Monday, June 08, 2009

Bruce Sterling's "Eighteen Challenges in Contemporary Literature"

SUMMARY: Easily, not the dumbest thing Bruce Sterling has ever written.

Naturally, everything he says applies just as urgently to cartooning and ought to have been on the agenda for MOCCA's Making Good Comics in a New Era panel.

Below are a few of the challenges* that I have comments about:

2. Vernacular means of everyday communication — cellphones, social networks, streaming video — are moving into areas where printed text cannot follow.

Also true for printed text paired sequentially with images. It's also conceptually indistinguishable from Sterling's #14, which is more a corollary than its own independent "challenge." (Who is editing this blog? Was s/he laid off?)

Something to keep in mind with this point is that: until you become a famous graphic novelist (whose very name is a Brand unto itself), film, TV and animation are your mortal enemies in the attention economy marketplace. Like the other losers (e.g. literature, nonfiction writing and the static visual arts) your twin hopes used to be that your production cost was still relatively lower and that the flexible pacing of your medium's consumption afforded audiences the breathing room to digest smarter, and thus more significant and lasting, idears.

Needless to say, the (relative) democratization of the means of video production, as well as the cheapness of digital distribution, have undercut those hopes significantly. Film, TV and animation will always be more expensive, but by much less than they used to be. And further, the public's ability to parse, edit, repost and generally scrutinize moving images has radically improved thanks to these technologies. The "Cool Guys Don't Look At Explosions" musical sketch from the 2009 MTV Movie Awards, should tell us something about the ascendancy of cinema studies in academia and its convergence with homemade YouTube montages. Namely: the shelf life of every genre convention in the moving picture medium has been dramatically reduced. If that's not a recipe for exponential sophistication, than I don't know what is. (However, I would be willing to debate the amount of drag force that a glut of "lowest common denominator" Reality TV, YouTube response videos and the like are effecting on this exponential up tic.)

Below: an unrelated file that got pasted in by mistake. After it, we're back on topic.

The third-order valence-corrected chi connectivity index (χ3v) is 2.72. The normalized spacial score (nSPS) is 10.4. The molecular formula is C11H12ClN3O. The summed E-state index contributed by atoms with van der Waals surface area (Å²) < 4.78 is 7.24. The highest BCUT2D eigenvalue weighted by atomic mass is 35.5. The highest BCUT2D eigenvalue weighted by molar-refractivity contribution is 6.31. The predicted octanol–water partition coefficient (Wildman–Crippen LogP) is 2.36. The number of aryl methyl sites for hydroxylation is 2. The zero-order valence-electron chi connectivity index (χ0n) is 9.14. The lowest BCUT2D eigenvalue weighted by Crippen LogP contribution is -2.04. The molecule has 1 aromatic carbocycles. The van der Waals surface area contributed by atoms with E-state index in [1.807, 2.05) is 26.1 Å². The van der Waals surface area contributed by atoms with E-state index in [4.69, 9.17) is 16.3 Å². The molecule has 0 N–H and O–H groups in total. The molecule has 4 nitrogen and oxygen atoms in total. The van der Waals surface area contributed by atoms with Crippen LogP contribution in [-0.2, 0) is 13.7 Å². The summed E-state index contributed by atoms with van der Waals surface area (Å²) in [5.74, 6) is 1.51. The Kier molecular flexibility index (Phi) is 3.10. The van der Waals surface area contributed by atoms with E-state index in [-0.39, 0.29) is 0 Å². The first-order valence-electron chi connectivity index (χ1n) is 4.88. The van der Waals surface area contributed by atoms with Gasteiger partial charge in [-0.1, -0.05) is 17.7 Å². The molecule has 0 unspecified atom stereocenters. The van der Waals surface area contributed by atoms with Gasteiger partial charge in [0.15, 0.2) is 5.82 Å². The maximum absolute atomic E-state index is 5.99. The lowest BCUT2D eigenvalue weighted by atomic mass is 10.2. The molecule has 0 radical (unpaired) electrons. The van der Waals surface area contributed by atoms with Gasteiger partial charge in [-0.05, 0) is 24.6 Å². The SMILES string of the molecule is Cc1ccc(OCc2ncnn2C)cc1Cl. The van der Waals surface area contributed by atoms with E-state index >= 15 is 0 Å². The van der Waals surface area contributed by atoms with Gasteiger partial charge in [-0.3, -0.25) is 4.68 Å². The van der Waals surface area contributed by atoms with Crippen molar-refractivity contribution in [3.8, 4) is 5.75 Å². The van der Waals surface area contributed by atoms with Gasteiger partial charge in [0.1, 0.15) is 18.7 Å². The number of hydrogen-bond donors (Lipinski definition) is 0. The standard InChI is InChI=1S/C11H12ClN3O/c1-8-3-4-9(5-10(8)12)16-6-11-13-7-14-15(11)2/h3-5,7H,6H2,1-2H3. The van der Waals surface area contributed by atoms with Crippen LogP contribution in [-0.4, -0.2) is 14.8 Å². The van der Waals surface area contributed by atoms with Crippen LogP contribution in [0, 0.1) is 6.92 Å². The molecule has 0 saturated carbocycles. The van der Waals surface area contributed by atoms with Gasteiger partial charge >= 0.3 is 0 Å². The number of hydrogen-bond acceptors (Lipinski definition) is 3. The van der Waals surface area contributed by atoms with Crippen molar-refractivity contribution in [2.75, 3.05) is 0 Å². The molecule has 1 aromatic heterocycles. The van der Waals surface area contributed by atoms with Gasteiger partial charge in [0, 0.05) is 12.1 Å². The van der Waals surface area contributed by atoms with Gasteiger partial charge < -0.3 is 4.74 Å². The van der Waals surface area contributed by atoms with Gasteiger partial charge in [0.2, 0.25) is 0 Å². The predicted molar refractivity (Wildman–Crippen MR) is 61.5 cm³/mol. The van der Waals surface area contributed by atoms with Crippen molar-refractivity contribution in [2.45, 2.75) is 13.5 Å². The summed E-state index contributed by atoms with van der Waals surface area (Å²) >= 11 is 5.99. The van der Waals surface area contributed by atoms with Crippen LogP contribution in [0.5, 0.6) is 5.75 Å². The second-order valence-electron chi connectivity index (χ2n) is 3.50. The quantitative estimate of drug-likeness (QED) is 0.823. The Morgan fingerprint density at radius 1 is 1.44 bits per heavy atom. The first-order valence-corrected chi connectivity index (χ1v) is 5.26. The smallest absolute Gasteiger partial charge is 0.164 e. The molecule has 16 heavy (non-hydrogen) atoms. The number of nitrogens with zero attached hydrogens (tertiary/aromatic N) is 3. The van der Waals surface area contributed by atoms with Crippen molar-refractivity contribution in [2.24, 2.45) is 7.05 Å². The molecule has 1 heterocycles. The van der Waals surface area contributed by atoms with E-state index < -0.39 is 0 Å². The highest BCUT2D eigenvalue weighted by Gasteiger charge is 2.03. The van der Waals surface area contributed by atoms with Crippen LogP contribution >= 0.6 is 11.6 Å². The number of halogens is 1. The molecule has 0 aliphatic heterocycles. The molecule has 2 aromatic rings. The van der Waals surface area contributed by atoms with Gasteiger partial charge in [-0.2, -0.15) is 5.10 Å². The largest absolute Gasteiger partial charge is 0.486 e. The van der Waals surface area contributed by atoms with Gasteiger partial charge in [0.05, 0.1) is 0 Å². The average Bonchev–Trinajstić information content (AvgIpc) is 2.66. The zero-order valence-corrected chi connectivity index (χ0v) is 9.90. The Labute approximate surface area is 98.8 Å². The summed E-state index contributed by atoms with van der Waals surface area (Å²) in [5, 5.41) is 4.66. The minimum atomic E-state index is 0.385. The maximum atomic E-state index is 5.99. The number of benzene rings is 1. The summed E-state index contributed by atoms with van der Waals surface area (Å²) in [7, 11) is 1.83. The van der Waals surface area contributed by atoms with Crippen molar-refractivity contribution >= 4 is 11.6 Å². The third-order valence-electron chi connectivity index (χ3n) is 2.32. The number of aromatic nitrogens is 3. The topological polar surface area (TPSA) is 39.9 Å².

8. Long tail balkanizes audiences, disrupts means of canon-building and fragments literary reputation.

This is probably the only leg up we have on our rivals in moving images, whose work can "follow the vernacular" as it hightails it (heh) into the universe of cellphones and streaming video. Comics will always be cheaper and can pour themselves into all kinds of niches faster and deeper. Provided, of course, that they can stop trying to appeal to their own limited niche audiences. You know what they are!

18. The Gothic fate of poor slain Poetry is the specter at this dwindling feast.

Okay. So, clearly, this is not a challenge, but an artfully elucidated statement of fact. Can I attribute this to laziness on Sterling's part? A bit of creative license that forces the critical reader to re-evaluate his entire blog post as capital "P" Poetry? And, if the latter, why not use the cooler British spelling, "spectre"?

There's more (#'s 3-7 obviously), but I'm reticent to spend more time on it.

[Link via Wired]

* ("Challenges" sounds like self-help to me—but I realize that it can also sound like some "NASA-grade inspiring," Camelot-era bullshit.)

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